Columbine and student perceptions of safety: A quasi-experimental study

Paul B. Stretesky*, Michael J. Hogan

*Corresponding author for this work

Research output: Contribution to journalArticlepeer-review

25 Citations (Scopus)

Abstract

This study examined the extent to which the Columbine High School shooting that occurred on April 20, 1999 in Littleton, Colorado impacted the perceived safety of female university students in upstate New York. The data for this project were collected for another purpose, but reflect points in time before and after the shooting at Columbine (n=122). Both bivariate and multivariate statistical analyses confirmed the hypothesis that, on average, respondents in the reference group (those students surveyed prior to the shooting) felt considerably safer than respondents in the experimental group (those students surveyed after the shooting). These results, though limited by practical constraints, provide additional support for the position that a media effect exists for sensationalized nonlocal crimes. Notably, the findings also suggest that the media portrayal of Columbine impacted student's perceptions of safety more than their own past victimization experiences.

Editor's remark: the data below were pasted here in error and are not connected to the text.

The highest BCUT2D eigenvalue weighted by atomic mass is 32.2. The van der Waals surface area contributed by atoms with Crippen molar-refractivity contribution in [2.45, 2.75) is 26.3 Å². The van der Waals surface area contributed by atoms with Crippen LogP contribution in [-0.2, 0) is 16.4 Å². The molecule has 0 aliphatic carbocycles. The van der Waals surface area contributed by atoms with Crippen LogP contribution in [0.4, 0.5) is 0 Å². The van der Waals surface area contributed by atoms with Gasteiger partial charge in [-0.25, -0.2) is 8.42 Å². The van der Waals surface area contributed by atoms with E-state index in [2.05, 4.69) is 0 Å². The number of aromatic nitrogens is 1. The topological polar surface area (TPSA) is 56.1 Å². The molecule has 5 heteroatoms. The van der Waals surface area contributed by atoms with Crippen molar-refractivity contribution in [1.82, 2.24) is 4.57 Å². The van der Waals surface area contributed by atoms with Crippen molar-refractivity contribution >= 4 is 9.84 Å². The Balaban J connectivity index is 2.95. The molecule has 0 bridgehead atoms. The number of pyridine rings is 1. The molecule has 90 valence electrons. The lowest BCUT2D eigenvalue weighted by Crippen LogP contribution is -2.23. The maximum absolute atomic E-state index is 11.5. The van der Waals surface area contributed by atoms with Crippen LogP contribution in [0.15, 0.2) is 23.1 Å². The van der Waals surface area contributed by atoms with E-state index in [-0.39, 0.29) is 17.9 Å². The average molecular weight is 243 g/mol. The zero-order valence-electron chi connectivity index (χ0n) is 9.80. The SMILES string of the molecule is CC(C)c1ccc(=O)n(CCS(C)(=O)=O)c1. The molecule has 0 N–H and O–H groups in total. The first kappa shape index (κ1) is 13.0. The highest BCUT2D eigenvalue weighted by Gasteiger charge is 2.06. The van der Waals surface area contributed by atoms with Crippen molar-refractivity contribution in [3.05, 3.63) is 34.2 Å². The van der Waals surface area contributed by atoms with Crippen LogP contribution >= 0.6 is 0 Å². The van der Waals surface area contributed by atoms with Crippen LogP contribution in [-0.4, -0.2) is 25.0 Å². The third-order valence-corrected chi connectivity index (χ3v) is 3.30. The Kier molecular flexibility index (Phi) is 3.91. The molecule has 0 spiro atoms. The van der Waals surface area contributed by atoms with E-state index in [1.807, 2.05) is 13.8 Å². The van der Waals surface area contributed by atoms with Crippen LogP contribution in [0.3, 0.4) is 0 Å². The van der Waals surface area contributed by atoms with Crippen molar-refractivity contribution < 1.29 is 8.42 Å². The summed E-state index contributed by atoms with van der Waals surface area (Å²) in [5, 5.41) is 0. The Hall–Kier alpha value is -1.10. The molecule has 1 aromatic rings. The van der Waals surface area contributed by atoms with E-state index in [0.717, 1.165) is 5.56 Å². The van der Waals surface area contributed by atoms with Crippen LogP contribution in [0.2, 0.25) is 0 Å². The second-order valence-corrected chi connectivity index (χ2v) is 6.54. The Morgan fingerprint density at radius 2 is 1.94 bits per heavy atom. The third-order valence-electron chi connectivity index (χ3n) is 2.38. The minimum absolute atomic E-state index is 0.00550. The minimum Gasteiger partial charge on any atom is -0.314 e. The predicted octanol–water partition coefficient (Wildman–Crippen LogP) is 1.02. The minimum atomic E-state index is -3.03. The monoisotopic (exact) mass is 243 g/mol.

Original languageEnglish
Pages (from-to)429-443
Number of pages15
JournalJournal of Criminal Justice
Volume29
Issue number5
DOIs
Publication statusPublished - Sep 2001

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